embedded software boot camp

Unexpected uses and the consequences thereof

Friday, November 3rd, 2006 by Nigel Jones

I’ll pose today’s blog in the form of one of those lateral thinking questions – which you may want to try and solve before moving on to the rest of the post.

An engineer walks into a meeting, unpacks his laptop and an Ethernet hub, powers both up and then connects an Ethernet cable between the laptop and the hub. No other connections are made to the hub. Explain.

Well I suppose two obvious answers are that the engineer is nuts (likely), or that the engineer doesn’t understand the basics of Ethernet technology (less likely). Of course, in this case, the engineer is me, and while I can’t really attest to my mental state, I do know a thing or two about Ethernet. So what is causing this strange behaviour?

Well, like many engineers, I use some very expensive software. The vendors of this software, in an effort to protect their product from unpaid copying, lock the software to the computer’s NIC. (For the uninitiated, every Ethernet interface IC on the planet has a unique MAC address. Thus any computer with a NIC has a built in unique identifier). Now the vendor of my laptop (Toshiba), in a sensible effort to conserve power, powers down the NIC when it detects no valid signal on the Ethernet port. When the NIC is powered down, it can’t respond to requests for its MAC address, and so the copy protection scheme complains and I can’t run my expensive software.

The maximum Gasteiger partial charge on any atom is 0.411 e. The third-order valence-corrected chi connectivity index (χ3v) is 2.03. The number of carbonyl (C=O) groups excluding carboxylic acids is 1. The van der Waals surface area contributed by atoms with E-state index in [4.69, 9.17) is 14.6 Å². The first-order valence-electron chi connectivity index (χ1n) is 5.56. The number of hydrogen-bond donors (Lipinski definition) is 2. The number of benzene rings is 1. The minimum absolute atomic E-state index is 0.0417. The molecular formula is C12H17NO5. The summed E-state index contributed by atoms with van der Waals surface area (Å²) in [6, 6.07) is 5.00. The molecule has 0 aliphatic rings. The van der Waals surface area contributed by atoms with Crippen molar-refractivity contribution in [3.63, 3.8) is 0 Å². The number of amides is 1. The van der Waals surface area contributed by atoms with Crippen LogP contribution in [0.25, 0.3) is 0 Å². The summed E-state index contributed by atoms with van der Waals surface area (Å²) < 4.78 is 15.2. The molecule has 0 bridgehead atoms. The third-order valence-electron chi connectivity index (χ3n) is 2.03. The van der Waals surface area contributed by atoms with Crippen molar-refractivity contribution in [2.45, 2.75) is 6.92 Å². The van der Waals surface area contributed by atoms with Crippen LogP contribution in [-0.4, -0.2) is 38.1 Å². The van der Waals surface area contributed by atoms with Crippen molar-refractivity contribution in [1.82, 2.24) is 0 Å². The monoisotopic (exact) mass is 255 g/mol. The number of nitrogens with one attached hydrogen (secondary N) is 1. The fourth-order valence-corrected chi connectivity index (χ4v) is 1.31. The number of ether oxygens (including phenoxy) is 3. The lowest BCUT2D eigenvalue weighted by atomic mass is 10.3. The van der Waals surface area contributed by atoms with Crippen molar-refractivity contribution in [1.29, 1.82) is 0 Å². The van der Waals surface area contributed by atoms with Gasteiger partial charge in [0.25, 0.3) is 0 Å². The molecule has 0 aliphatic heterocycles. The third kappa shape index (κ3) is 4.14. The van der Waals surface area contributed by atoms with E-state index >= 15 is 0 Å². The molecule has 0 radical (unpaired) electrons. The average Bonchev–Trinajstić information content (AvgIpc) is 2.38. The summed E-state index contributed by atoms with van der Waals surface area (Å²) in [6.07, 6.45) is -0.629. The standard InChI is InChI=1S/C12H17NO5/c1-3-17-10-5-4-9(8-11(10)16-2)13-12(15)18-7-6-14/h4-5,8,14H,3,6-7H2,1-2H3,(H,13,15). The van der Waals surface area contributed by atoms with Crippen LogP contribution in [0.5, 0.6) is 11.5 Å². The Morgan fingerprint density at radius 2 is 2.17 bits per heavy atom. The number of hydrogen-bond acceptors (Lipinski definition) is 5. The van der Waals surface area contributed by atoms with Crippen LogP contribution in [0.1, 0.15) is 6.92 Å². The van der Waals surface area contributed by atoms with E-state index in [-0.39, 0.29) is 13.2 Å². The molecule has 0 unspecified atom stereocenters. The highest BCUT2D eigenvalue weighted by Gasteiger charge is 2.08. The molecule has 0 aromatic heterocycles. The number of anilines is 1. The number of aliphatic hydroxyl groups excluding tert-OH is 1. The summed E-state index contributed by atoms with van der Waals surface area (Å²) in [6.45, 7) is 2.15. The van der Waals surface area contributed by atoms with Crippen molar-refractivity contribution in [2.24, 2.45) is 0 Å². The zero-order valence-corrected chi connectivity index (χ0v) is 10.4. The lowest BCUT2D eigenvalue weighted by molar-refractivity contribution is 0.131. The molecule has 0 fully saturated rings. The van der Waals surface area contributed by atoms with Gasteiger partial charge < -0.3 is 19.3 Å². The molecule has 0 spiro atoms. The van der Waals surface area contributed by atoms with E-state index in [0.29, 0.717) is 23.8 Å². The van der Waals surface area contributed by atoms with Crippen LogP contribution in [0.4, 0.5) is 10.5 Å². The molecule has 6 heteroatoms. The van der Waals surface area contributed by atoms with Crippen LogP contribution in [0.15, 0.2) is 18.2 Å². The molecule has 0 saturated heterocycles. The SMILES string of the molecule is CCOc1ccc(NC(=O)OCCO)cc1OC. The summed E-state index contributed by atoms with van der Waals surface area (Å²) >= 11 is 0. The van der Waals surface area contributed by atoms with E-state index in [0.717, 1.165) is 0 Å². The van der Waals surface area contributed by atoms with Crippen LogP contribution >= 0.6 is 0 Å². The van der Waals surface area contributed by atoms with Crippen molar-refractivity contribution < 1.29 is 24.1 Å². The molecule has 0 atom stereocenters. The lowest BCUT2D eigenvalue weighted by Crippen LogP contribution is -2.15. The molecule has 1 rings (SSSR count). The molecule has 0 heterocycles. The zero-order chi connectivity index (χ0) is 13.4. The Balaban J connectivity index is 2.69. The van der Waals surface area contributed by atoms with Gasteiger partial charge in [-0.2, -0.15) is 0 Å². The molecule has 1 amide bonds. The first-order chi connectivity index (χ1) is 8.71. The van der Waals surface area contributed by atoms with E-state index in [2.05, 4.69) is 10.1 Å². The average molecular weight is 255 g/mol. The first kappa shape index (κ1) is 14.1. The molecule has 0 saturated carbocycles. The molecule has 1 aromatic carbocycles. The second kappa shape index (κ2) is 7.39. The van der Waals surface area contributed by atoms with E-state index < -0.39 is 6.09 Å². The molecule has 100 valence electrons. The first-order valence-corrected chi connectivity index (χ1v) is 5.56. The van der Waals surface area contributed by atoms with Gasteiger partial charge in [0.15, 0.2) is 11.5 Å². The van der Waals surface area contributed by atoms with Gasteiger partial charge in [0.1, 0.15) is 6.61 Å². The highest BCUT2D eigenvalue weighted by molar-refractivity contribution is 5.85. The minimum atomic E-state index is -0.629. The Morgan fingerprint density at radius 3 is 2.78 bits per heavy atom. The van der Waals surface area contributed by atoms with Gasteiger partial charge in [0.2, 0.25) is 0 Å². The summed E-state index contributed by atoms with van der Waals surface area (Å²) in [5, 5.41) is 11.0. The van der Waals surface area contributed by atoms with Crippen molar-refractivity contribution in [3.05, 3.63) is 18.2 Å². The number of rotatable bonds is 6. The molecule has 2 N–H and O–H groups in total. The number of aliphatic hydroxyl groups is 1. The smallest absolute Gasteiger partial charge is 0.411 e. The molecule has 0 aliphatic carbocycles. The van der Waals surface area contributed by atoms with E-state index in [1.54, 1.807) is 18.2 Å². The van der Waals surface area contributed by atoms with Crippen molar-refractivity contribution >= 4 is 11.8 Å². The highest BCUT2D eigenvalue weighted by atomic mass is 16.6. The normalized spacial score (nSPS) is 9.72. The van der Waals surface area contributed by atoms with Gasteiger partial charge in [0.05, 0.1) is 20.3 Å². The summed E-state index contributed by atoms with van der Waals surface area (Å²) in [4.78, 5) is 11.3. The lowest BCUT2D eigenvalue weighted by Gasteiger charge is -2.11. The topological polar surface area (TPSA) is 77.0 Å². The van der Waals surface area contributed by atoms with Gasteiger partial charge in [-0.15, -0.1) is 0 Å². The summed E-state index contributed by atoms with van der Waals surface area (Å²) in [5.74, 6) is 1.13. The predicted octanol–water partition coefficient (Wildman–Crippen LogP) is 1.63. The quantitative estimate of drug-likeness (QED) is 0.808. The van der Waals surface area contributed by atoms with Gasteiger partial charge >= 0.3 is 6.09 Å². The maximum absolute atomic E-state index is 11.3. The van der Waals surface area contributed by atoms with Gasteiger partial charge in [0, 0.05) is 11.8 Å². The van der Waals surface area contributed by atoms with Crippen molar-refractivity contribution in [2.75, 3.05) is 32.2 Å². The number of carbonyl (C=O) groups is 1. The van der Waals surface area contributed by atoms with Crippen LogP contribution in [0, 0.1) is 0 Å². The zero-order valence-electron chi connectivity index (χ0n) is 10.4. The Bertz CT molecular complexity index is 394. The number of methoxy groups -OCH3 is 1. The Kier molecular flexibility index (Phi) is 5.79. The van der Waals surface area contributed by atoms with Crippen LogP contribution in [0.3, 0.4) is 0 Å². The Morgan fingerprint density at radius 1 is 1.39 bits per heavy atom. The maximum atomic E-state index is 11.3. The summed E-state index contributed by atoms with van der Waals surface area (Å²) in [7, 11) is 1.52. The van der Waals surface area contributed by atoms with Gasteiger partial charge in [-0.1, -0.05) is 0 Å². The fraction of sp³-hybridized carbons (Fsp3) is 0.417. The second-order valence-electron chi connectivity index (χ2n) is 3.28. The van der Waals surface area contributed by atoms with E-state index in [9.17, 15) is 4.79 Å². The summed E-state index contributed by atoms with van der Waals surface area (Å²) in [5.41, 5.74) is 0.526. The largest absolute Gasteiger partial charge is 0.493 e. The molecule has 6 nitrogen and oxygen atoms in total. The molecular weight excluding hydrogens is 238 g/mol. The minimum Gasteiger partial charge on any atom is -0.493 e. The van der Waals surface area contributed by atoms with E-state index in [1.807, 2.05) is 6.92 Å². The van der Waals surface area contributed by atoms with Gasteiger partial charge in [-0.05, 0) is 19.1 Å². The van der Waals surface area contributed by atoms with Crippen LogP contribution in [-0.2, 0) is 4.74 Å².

Who is to blame here? I can’t really fault the SW vendor for wanting to protect their investment, and I can’t blame Toshiba for wanting to minimize the power consumption of their product. I suppose it would be nice if Toshiba provided a utility to prevent the auto power down – but that’s probably inconsistent with them trying to make the system easy to use for the average consumer. I think the answer is that the fault lies with us in the engineering community. We value great tools, but apparently enough of us (and our employers) are dishonest enough that we’ll copy them if we get the chance. Apparently part of the price we pay for this is looking like idiots when we walk into meetings…


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